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Top 10 Miley Cyrus Rock and Roll Covers

on November 12, 2020, 12:00am
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10. “Why’d You Only Call Me When You’re High?” (Arctic Monkeys Cover)


This sultry, funky number from Arctic Monkeys’ 2013 album, AM, was perfect for Miley when she performed it on MTV Unplugged in 2014. Bangerz had been released not too long before this MTV performance, so a song about calling someone up in the middle of the night because you’ve possibly had a little bit too much [insert drug of choice here]? Right up her alley. We were well into the swinging-on-wrecking-balls era of Miley in 2014, and her persona would only continue to get weirder the following year when she became very buddy-buddy with The Flaming Lips’ Wayne Coyne. With “Why’d You Only Call Me…” the pop singer starts the song off simply, sticking pretty similarly to how Arctic Monkeys’ Alex Turner sings it, but by the end, she’s turned it into a full on Miley song, the pop star scream-singing in a way that would wipe the average person out, but makes her even more powerful. –Annie Black


09. “Smells Like Teen Spirit” (Nirvana Cover)

For some people, there will always be something sacred about Kurt Cobain, and they will heap scorn and derision for anyone who approaches that hallowed altar. But the truth is, “Smells Like Teen Spirit” is a part of the American songbook, and Cyrus seems to be having a blast ripping into this grunge standard. The performance above comes from the 2011 “Gypsy Heart Tour”, which Cyrus didn’t take to America. She said at the time, “I just think right now America has gotten to a place where I don’t know if they want me to tour or not. Right now I just want to go to the places where I am getting the most love, and Australia and South America have done that for me.” Further away from critical eyes, she relished the opportunity to let loose, ping-ponging between the soft and hard sections with reckless glee. –Wren Graves


08. “Just Breathe” (Pearl Jam Cover)

Miley Cyrus could sing any Pearl Jam song and it would be a crowd-pleaser, but her delivery of the Backspacer single “Just Breathe” is something special on its own. She peeled back the layers on the track and found what she was looking for in its true core. Drifting over the song’s gentle melody, Miley’s vocals start softly and get grittier and grittier as the song progresses, turning the original piece of music into something that feels more raw, more powerful than Eddie Vedder’s initial performance. Changing the song into that of a woman’s perspective could be responsible, or it could just be that Miley feels a strong connection to Vedder’s lyrics, but either way, her energy and vulnerability in her performance is palpable. –Annie Black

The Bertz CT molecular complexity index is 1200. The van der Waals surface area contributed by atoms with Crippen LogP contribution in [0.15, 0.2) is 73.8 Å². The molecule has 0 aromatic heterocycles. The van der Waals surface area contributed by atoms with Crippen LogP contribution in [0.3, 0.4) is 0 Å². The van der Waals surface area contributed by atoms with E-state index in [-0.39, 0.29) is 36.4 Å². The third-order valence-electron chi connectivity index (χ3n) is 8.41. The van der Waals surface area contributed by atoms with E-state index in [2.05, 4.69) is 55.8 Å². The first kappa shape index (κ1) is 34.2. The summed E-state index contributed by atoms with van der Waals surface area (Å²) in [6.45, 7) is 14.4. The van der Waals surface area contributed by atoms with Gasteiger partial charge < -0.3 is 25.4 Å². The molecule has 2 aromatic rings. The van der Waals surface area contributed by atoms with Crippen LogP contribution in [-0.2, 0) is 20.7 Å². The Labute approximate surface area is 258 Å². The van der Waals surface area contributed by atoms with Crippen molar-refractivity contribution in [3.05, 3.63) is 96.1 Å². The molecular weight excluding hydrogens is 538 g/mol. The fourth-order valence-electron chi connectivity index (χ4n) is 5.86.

07. “Wish You Were Here” (Pink Floyd Cover)

Miley Cyrus performed Pink Floyd’s 1975 track “Wish You Were Here” for Saturday Night Live at Home this past April, towards the beginning of the pandemic. An excellent song choice, Miley sings her version of the Pink Floyd classic with a pining that only could come from what we were dealing with as a country in April —  businesses closed, friends and families separated, the world completely at a pause. The timing couldn’t have been more perfect. Sung over simple strumming, Miley’s rendition could very well have been a capella. All focus was on her strong, yet quiet, unwavering voice. For all of her vocal talent, she keeps it simple on “Wish You Were Here”, letting the song speak for itself in a time of complete and utter uncertainty. –Annie Black


06. “Nothing Else Matters” (Metallica Cover)

The cover that launched the cover album. Cyrus performed “Nothing Else Matters” only once, at Glastonbury 2019. Crammed into the confines of a Festival slot, she skipped most of the original track’s slow building of tension and turned a six-and-a-half-minute epic into a three-minute scorcher. After that first “Nothing else matters!”, the song is already a success, and the second “Nothing else matters!” tops it. She inflects the verses with the appropriate snarl, and when she snaps off the “know” on “And I know!”, her voice crackles like lightning. A powerhouse performance. –Wren Graves


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